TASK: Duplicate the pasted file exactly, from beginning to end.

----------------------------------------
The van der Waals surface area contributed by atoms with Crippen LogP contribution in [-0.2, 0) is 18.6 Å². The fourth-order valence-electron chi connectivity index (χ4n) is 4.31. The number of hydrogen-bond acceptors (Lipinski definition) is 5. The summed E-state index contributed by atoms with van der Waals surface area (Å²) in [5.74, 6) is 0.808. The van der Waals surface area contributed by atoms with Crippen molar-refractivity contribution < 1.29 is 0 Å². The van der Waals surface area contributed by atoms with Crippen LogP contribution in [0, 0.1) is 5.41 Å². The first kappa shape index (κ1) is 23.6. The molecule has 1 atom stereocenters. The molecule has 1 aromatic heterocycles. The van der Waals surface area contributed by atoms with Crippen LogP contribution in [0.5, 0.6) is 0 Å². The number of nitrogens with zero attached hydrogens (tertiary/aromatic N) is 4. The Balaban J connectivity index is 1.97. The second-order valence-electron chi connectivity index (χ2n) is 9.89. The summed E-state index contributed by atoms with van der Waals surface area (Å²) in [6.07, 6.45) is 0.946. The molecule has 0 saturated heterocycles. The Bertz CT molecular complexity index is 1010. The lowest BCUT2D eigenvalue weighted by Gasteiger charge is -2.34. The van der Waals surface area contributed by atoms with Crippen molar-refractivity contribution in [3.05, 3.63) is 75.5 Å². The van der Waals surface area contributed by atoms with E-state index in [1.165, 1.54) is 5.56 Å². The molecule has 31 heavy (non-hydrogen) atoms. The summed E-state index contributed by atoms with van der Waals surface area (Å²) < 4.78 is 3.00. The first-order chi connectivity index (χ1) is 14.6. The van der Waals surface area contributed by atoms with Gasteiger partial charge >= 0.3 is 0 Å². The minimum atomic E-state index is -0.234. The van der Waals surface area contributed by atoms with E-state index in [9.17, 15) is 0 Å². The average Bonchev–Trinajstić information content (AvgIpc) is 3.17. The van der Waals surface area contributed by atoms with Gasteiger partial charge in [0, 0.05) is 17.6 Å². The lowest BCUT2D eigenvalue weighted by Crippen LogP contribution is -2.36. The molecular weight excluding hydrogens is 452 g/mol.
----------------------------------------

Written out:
The van der Waals surface area contributed by atoms with Crippen LogP contribution in [-0.2, 0) is 18.6 Å². The fourth-order valence-electron chi connectivity index (χ4n) is 4.31. The number of hydrogen-bond acceptors (Lipinski definition) is 5. The summed E-state index contributed by atoms with van der Waals surface area (Å²) in [5.74, 6) is 0.808. The van der Waals surface area contributed by atoms with Crippen molar-refractivity contribution < 1.29 is 0 Å². The van der Waals surface area contributed by atoms with Crippen LogP contribution in [0, 0.1) is 5.41 Å². The first kappa shape index (κ1) is 23.6. The molecule has 1 atom stereocenters. The molecule has 1 aromatic heterocycles. The van der Waals surface area contributed by atoms with Crippen LogP contribution in [0.5, 0.6) is 0 Å². The number of nitrogens with zero attached hydrogens (tertiary/aromatic N) is 4. The Balaban J connectivity index is 1.97. The second-order valence-electron chi connectivity index (χ2n) is 9.89. The summed E-state index contributed by atoms with van der Waals surface area (Å²) in [6.07, 6.45) is 0.946. The molecule has 0 saturated heterocycles. The Bertz CT molecular complexity index is 1010. The lowest BCUT2D eigenvalue weighted by Gasteiger charge is -2.34. The van der Waals surface area contributed by atoms with Crippen molar-refractivity contribution in [3.05, 3.63) is 75.5 Å². The van der Waals surface area contributed by atoms with E-state index in [1.165, 1.54) is 5.56 Å². The molecule has 31 heavy (non-hydrogen) atoms. The summed E-state index contributed by atoms with van der Waals surface area (Å²) < 4.78 is 3.00. The first-order chi connectivity index (χ1) is 14.6. The van der Waals surface area contributed by atoms with Gasteiger partial charge >= 0.3 is 0 Å². The minimum atomic E-state index is -0.234. The van der Waals surface area contributed by atoms with E-state index in [9.17, 15) is 0 Å². The average Bonchev–Trinajstić information content (AvgIpc) is 3.17. The van der Waals surface area contributed by atoms with Gasteiger partial charge in [0, 0.05) is 17.6 Å². The lowest BCUT2D eigenvalue weighted by Crippen LogP contribution is -2.36. The molecular weight excluding hydrogens is 452 g/mol.